Kathie von Ankum’s translation is full of sharp, funny cockeyed lines, usually describing men—”his usual politics is blonde,” for example. But Doris goes through some truly rough times, and the most memorable sections of the book are its most poignant. This book made me choke up over a dead goldfish: “Put him back in the water!”, this universal human desire to reverse the irreversible. There are parts of this book which sound like Walker Percy:
So they have courses teaching you foreign languages and ballroom dancing and etiquette and cooking. But there are no classes to learn how to be by yourself in a furnished room with chipped dishes, or how to be alone in general without any words of concern or familiar sounds.
I don’t really like him all that much, but I’m with him, because every human being is like a stove for my heart that is homesick but not always longing for my parents’ house, but for a real home–those are the thoughts I’m turning over in my mind. What am I doing wrong?
Perhaps I don’t deserve better.
The future does hang over this book, and thin acrid drifts of it waft through the novel here and there: Doris ruminates on being asked whether she’s a Jew; she gets caught up in the ecstasy of a political rally. Berlin is filled with the desperately poor, especially veterans. It’s a city of people who have slipped down many rungs of life’s ladder, and Doris begins to feel herself slipping too.
I ended this book loving poor Doris, and Keun seems to love her too. She strains to come up with some kind of demi-happy ending for her heroine, Doris who believes that “it is particularly those things you have stolen with your own hands that you love the most”; but she can’t quite reach happiness, and settles for chastening.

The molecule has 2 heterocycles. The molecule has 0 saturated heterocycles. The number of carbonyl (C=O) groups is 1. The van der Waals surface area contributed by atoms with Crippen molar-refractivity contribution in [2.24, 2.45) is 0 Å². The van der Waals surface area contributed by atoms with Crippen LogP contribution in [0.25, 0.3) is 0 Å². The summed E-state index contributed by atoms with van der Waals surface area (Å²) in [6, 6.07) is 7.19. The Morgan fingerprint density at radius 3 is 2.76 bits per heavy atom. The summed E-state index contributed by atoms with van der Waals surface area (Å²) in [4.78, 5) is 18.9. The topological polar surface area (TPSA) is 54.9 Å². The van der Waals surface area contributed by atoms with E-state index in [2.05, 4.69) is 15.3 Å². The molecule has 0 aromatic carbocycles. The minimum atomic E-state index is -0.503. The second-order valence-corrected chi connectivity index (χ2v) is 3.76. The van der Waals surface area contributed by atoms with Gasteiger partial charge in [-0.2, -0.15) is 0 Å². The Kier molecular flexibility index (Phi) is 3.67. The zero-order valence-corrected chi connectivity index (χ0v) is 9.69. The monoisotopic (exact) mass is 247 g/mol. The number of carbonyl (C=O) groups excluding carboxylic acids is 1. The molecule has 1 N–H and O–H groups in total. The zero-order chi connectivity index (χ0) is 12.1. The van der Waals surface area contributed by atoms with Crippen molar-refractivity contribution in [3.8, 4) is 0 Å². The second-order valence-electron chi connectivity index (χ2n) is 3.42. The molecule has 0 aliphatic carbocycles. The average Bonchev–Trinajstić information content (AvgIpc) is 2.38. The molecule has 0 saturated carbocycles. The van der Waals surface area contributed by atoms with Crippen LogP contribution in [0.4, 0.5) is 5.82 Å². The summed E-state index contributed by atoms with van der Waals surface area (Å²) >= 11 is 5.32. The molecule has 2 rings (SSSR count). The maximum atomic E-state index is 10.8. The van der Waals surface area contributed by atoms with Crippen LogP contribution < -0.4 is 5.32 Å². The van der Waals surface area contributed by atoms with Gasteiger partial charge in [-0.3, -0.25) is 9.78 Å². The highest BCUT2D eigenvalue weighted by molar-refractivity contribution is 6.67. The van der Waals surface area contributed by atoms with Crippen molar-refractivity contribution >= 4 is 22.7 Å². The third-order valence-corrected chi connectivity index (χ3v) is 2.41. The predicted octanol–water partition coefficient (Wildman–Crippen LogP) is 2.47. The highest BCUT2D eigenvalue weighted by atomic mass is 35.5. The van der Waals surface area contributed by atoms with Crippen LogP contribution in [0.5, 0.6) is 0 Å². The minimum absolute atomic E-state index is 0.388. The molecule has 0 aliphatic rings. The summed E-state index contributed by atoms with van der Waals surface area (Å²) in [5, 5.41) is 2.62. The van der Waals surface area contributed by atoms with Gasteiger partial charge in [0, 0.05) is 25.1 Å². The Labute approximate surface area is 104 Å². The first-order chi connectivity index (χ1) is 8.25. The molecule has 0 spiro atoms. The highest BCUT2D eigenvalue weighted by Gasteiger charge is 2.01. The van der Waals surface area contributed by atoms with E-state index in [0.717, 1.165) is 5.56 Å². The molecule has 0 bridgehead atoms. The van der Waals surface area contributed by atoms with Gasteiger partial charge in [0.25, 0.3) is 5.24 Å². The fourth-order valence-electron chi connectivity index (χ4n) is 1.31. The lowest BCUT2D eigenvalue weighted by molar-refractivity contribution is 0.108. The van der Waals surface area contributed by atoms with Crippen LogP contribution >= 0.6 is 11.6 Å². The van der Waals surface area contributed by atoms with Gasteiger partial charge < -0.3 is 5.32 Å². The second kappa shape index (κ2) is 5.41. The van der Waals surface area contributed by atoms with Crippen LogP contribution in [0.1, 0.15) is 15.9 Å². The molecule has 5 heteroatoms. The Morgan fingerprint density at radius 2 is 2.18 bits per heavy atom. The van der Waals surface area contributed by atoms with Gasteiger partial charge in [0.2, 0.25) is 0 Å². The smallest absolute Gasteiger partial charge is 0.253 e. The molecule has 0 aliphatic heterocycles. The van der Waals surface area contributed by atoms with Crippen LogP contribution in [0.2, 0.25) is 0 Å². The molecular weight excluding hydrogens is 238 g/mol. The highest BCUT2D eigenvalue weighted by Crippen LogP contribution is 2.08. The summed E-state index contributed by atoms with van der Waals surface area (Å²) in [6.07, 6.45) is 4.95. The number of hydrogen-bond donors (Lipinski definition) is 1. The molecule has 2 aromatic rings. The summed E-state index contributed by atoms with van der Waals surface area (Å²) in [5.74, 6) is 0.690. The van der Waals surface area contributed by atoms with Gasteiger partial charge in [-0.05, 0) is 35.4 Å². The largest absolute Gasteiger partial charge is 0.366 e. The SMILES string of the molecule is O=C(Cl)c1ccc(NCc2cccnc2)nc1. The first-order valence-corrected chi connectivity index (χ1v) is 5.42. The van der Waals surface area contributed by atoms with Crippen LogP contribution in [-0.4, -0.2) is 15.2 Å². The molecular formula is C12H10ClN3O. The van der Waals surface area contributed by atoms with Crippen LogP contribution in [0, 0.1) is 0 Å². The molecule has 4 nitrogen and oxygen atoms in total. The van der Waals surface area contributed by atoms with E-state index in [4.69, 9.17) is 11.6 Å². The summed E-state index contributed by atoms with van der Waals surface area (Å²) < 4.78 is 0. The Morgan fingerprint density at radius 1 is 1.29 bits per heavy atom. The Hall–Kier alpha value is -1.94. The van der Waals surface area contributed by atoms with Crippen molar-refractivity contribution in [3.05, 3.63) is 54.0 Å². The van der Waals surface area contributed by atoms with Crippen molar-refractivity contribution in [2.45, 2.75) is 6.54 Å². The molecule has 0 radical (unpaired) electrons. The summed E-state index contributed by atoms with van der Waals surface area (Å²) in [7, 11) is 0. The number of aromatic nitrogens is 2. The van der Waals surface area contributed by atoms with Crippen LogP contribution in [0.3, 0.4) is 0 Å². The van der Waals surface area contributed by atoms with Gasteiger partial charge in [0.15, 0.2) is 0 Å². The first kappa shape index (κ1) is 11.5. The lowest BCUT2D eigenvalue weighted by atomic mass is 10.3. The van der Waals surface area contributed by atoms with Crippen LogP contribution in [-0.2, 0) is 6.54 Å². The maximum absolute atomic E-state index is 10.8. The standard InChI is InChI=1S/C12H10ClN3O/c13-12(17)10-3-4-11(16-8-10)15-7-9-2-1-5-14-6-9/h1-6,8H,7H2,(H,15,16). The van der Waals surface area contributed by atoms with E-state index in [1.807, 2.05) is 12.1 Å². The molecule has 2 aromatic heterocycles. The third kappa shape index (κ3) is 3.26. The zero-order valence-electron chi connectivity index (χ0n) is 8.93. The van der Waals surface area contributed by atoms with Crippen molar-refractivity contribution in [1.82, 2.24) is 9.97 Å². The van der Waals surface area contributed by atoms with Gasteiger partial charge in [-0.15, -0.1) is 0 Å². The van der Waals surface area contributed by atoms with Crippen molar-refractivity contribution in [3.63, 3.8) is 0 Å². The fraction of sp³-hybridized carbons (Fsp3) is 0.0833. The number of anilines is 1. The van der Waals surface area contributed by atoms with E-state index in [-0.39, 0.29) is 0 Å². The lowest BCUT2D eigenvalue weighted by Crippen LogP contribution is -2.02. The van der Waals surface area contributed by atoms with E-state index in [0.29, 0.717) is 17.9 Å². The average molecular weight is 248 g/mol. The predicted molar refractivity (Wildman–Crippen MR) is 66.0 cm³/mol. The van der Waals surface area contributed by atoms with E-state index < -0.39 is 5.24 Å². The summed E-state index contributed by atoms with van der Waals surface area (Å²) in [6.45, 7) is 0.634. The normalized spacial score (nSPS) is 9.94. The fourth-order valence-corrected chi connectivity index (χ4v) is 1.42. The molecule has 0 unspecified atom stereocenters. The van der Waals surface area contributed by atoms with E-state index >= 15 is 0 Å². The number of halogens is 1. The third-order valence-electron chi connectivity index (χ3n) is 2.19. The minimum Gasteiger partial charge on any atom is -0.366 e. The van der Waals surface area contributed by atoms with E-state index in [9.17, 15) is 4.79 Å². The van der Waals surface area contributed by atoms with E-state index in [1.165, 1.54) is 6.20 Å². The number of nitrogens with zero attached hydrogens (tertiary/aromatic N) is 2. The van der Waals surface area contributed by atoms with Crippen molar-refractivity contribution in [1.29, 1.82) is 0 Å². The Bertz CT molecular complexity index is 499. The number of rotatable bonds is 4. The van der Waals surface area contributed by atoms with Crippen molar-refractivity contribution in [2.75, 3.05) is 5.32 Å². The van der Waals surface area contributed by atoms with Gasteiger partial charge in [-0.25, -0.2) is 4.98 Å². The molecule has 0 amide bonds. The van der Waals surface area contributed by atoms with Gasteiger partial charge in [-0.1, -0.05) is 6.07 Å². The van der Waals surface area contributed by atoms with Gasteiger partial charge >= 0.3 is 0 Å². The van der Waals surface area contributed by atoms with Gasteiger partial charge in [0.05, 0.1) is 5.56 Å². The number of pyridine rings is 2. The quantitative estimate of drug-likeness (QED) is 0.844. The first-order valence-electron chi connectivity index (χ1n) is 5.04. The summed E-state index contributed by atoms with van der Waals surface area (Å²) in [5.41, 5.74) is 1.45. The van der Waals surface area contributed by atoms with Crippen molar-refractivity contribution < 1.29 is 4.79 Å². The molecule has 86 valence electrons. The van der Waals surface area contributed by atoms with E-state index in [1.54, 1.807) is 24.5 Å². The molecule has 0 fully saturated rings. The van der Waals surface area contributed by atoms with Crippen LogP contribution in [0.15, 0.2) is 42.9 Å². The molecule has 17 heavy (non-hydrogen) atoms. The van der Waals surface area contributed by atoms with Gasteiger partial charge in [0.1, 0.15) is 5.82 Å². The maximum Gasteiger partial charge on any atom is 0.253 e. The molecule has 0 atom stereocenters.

Now that the shutdown is over, I can tell you about a small but punchy photography exhibit at the Sackler.
“Sense of Place,” which runs through November 11, disrupts many of the cliches of East vs. West. In these tired oppositions, Europe is a clash of swords and horses; China, Japan, or any other part of the undifferentiated East is a lone monk crossing a quiet pond. The West is the land of change and history, the East is the land where life is as fleeting and yet eternal as the seasons.
Well, there is a lone man crossing a quiet pond in “Sense of Place.” Hai Bo’s image is gentle, sad and misty, as a bridge arches in graceful curves over the placid water. But this is only the first in a series of three images. The bridge is destroyed. The man is left wandering in a foggy forest, and then abandoned among concrete structures under a blank white sky. In just three photographs we’ve entered the modern world: a world of industrialization and rapid change. Despite the exhibit’s title, time rather than place is the major theme of the small show—it takes up only two rooms—and the emphasis is on the aftermath of distinctly twentieth-century destruction in China, Japan, Iran, and Vietnam.
The engine which runs “After the Revolution,” a play by Amy Herzog that will show at Theater J (the theater of Washington’s Jewish Community Center) through October 6, is a generations-old betrayal: A fledgling leftist activist from a family of Communist Jews learns that her much-honored grandfather spied for the Soviet Union during World War II and then perjured himself in front of HUAC denying it.
The revelation shatters Emma Joseph’s trust in her family and in her own righteousness, and, because she’s the founder of a legal defense fund for Mumia Abu-Jamal which she named after her grandfather, it threatens her career. As her family struggles to deal with her intense reaction to this news from the Venona decryptions and their own conflicted, complicit responses to it, further family secrets and resentments get unearthed.
Emma and her family never quite arrive at a full reckoning, but there is enough meat here to make the play well worth seeing if you have any interest in its subject matter. Be sure to have somewhere you can go afterward for drinks and arguments. (I am only half a Jew, but I had at least three opinions about this play all by myself!)